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On Wed, 29 Feb 2012 00:13:03 -0700, Logan Kearsley 
<[log in to unmask]> wrote:

>On 28 February 2012 23:58, Eric Christopherson 
<[log in to unmask]> wrote:
>> On Feb 27, 2012, at 2:49 PM, Logan Kearsley wrote:
>>
>>> A bit of background- Celimine has always had demonstratives 
that
>>> conflate space+time (so you can say "here and now" or "then 
or there",
>>> but not "now but there").
>> [...]
>>> Now, I've recently started reading a grammar of Halkomelem 
Salish.
>>> That same article begins with an analysis of Halkomelem, 
which I
>>> totally skimmed over on the way to the much more 
interesting (at the
>>> time) bits on Blackfoot. And I feel really silly that I did not 
notice
>>> earlier that Halkomelem verb phrases work *eerily* similar to 
the way
>>> I came up with for Celimine, though sufficiently different that 
I can
>>> be reasonably sure I didn't just accidentally subconsciously 
copy it.
>> [...]
>>
>> Cool. I had a similar idea, but the "here/now" thing would be 
used also for first person (undecided whether it would apply to 1st-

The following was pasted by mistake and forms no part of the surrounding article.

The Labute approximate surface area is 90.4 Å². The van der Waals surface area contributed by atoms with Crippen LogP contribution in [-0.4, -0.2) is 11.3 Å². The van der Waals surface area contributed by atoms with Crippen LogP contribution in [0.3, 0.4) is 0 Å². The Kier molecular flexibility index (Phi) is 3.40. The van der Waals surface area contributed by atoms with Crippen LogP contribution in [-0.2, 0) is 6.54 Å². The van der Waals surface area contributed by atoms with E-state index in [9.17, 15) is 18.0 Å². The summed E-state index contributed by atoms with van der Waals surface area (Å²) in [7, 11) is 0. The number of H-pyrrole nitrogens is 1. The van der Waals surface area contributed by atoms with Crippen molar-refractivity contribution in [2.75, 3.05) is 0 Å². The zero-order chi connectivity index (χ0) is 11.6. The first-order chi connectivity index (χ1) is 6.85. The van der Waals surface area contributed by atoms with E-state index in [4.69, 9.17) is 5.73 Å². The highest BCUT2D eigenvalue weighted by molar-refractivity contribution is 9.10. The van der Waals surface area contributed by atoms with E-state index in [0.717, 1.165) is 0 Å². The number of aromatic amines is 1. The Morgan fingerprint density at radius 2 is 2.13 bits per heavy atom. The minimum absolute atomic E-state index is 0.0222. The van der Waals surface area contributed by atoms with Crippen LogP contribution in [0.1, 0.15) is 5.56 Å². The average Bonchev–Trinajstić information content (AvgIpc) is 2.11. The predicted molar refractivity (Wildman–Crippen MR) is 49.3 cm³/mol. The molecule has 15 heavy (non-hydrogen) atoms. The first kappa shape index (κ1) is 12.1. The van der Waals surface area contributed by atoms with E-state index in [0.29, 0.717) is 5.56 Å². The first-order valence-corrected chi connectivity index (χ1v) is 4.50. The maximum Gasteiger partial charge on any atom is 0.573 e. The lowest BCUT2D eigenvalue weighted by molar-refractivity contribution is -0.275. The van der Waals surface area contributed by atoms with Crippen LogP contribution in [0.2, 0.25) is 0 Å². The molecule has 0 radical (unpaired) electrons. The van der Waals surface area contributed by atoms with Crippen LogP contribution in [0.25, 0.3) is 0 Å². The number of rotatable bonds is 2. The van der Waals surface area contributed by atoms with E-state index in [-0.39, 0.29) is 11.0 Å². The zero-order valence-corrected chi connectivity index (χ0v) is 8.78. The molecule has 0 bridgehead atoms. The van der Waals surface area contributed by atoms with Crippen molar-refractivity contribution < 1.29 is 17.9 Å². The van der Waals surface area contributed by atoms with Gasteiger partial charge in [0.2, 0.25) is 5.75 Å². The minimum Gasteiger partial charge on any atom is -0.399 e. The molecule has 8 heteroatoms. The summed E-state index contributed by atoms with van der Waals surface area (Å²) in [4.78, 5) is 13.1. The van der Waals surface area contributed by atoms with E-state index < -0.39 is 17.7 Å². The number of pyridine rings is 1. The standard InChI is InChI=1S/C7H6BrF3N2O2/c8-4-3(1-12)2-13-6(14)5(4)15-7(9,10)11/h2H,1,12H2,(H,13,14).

p subject, agent, patient, possessor, or more than one). But I 
haven't worked out all the implications of it yet.
>
>I cannot imagine what any of the implications would be. What 
does it
>even mean for that to apply specifically to the 1st person?

1st person here/now sounds like a variation on Tibetan 
evidentiality, but that addresses "here" and allows both "now" 
and "then."

http://web.linguist.umass.edu/~tibetan/Garrett.pdf

>
>> What grammar of Halkomelem are you reading?
>
>Gerdts, 1988. _Object and Absolutive in Halkomelem Salish_. It's 
a
>PhD. thesis. Very annoyingly sparse in some areas, since it's not
>concerned with actually teaching the language, but deeply 
engrossing
>in others. I'm making lots of notes of interesting bits to steal.
>After being told how incredibly alien Salishan languages are 
supposed
>to be, I'm getting kind of weirded out by how much sense 
Halkomelem
>seems to make. It alternates between "that's just *weird*" 
and "it's
>odd how *normal* that seems". Way easier to understand than 
Blackfoot,
>if you can get past the utterly unpronounceable phonology (and
>correspondingly wacked transcription system), at least in my 
opinion.
>YMMV.
>
>-l.